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Sunday 01 August 2004

[Detection of the mRNA level of the subunits of amiloride-sensitive Na+ channel in human bronchial epithelium cells from patients with chronic obstructive pulmonary disease]

By: Li W, Xu YJ, Zhang ZX.

Zhonghua Jie He He Hu Xi Za Zhi 2004 Aug;27(8):533-6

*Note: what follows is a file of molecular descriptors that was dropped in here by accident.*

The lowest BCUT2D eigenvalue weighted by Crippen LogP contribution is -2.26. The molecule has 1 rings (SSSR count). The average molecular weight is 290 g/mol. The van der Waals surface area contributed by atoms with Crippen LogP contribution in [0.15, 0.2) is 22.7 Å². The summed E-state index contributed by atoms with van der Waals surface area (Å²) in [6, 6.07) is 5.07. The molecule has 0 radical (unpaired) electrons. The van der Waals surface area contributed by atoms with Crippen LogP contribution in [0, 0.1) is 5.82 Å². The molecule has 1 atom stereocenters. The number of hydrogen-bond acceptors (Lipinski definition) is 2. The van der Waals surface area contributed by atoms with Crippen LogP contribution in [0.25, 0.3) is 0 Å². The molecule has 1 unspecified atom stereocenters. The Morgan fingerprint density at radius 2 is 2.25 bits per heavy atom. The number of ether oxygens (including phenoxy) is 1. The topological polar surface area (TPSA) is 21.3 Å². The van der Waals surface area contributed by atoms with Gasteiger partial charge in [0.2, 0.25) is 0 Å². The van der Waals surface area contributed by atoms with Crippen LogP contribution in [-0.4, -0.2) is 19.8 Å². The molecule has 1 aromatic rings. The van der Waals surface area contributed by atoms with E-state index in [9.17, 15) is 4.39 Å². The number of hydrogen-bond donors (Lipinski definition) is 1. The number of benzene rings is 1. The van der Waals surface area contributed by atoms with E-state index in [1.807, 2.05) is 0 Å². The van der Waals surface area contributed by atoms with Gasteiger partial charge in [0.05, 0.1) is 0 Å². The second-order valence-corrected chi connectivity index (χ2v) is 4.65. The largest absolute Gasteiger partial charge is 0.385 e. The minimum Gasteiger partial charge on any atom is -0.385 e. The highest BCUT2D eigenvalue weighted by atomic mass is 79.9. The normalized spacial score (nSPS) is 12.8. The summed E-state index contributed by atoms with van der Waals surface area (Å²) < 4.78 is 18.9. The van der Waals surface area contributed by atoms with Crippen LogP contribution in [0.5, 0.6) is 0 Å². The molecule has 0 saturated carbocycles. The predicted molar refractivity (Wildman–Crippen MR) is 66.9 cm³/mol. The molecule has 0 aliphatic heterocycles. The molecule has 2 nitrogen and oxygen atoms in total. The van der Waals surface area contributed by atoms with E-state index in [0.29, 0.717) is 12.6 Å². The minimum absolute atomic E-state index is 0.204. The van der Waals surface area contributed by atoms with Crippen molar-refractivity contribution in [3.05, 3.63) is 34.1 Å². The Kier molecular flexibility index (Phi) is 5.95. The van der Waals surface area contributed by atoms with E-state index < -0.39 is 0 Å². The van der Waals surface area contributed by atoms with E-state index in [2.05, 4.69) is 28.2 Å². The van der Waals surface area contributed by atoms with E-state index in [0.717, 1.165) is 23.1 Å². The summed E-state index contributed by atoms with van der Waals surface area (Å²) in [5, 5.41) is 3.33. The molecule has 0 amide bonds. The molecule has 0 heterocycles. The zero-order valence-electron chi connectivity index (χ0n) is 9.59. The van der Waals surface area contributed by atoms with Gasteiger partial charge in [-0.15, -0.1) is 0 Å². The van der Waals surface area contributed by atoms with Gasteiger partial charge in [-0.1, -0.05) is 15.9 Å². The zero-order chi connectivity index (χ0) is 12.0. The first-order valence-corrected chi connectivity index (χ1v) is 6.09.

OBJECTIVE: To investigate the role of epithelial amiloride-sensitive Na(+) channel (ENaC) in the pathogenesis of chronic obstructive pulmonary disease (COPD) and the effect of interleukin-4 (IL-4) and IL-6. METHODS: Human bronchial epithelial cells were isolated and cultured from 18 patients who undergone pneumonectomy in Tongji hospital. The patients were allocated into COPD group, smoking group and control group based on their lung functions and smoking history, with 6 patients in each group. IL-4 and IL-6 were added to the primary cultured human bronchial epithelial cells, and reverse transcriptase-polymerase chain reaction (RT-PCR) was preformed to detect mRNA of ENaC subunits alpha, beta and gamma. RESULTS: ENaC alpha subunit mRNA was found increased in the smoking group (0.322 +/- 0.041) and the COPD group (0.314 +/- 0.042), and gamma ENaC subunits were found up-regulated in the COPD group (0.585 +/- 0.045, P < 0.05); IL-4 could up-regulate ENaC alpha subunit mRNA (0.382 +/- 0.025, 0.385 +/- 0.047, 0.412 +/- 0.067, respectively) and decrease beta subunit (0.319 +/- 0.030, 0.307 +/- 0.207, 0.281 +/- 0.029, respectively), gamma subunit (0.396 +/- 0.063, 0.359 +/- 0.038, 0.481 +/- 0.049, respectively) mRNA in all groups (P < 0.05), while IL-6 only increased ENaC alpha subunit mRNA in the smoking group (0.125 +/- 0.040) and decreased beta, gamma subunit mRNA in the COPD group (0.346 +/- 0.041, 0.442 +/- 0.047, respectively; P < 0.05). CONCLUSIONS: The increased ENaC alpha and gamma subunits in COPD group suggest that they may play a key role in the pathogenesis of COPD. Similarly, the increased ENaC alpha subunit mRNA in the smoking group indicates that smoking contributes to COPD development. IL-4 and IL-6 can influence the re-absorption of Na(+) in bronchial epithelial cells, which may be involved in the hypersecretion of COPD.

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